Despite recommendations for safer sleeping, infant deaths persist
About 4,000 babies die each year from sleep-related deaths involving suffocation and strangulation in beds, despite recommendations by the American Academy of Pediatrics that infants always be placed on their backs to sleep, and that they share a room with parents but not a bed. These findings will be presented at the Pediatric Academic Societies (PAS) Annual Meeting taking place May 3-6, 2014 in Vancouver, BC.
According to the study, these deaths from SIDS or SUID (sudden unexpected infant death) are seen more often among black families.
“We found that many infants are not placed to sleep on the back, and many still routinely share a bed during sleep,” said lead author Dr. Eve Colson, professor of pediatrics at Yale School of Medicine.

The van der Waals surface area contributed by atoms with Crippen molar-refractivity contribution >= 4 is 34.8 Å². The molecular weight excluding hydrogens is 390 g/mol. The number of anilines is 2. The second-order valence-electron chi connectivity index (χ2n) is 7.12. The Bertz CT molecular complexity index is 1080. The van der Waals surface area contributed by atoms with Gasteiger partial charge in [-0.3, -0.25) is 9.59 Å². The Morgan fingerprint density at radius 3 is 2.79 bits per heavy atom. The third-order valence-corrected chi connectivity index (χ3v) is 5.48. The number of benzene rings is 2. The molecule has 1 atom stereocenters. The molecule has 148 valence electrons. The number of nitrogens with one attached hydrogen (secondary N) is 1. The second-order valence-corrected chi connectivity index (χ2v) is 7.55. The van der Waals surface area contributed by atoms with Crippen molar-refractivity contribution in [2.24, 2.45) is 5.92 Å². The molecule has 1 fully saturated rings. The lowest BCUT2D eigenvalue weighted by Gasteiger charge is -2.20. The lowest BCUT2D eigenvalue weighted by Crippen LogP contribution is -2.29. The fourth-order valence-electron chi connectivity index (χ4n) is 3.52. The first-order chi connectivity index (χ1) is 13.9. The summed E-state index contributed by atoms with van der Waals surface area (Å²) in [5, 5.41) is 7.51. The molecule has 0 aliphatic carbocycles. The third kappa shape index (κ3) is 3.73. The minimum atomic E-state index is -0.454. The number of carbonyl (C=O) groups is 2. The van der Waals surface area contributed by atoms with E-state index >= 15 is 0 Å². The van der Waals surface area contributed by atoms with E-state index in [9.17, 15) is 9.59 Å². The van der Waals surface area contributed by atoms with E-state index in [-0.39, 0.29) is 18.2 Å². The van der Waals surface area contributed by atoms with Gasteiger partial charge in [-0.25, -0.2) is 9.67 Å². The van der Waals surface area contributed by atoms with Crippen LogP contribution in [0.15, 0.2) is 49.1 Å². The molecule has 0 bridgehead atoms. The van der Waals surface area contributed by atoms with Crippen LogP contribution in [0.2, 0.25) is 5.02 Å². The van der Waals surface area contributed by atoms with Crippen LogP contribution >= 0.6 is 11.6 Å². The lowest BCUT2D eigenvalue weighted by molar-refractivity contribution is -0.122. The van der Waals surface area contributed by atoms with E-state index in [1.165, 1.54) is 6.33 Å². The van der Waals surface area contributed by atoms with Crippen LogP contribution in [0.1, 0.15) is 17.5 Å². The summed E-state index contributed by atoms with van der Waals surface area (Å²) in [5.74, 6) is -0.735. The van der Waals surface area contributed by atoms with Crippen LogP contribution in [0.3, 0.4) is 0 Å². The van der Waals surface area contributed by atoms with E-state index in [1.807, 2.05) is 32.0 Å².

Colson and her colleagues collected data from 1,276 mothers recruited from 32 hospitals across the country, which were chosen to provide a nationally representative sample of behavior. The participants completed an in-depth survey about infant care practices including bed sharing and infant sleeping positions.
The team found that 28% of Hispanic parents, 18% of black parents, and 13% of white parents share a bed with their infants. Prone (stomach) sleeping, which has an even higher risk of leading to SIDS and SUID, was particularly common among black infants, with 22% of those infants being placed on their stomachs.
“The estimated national prevalence of bed sharing is quite high at 18.5%,” said Colson. “It is clear that more needs to be done to provide safe environments for all infants while they sleep.”
Other authors on the abstract include Marian Willinger, Nicole Santomauro, Timothy Heeren, and Michael Corwin.
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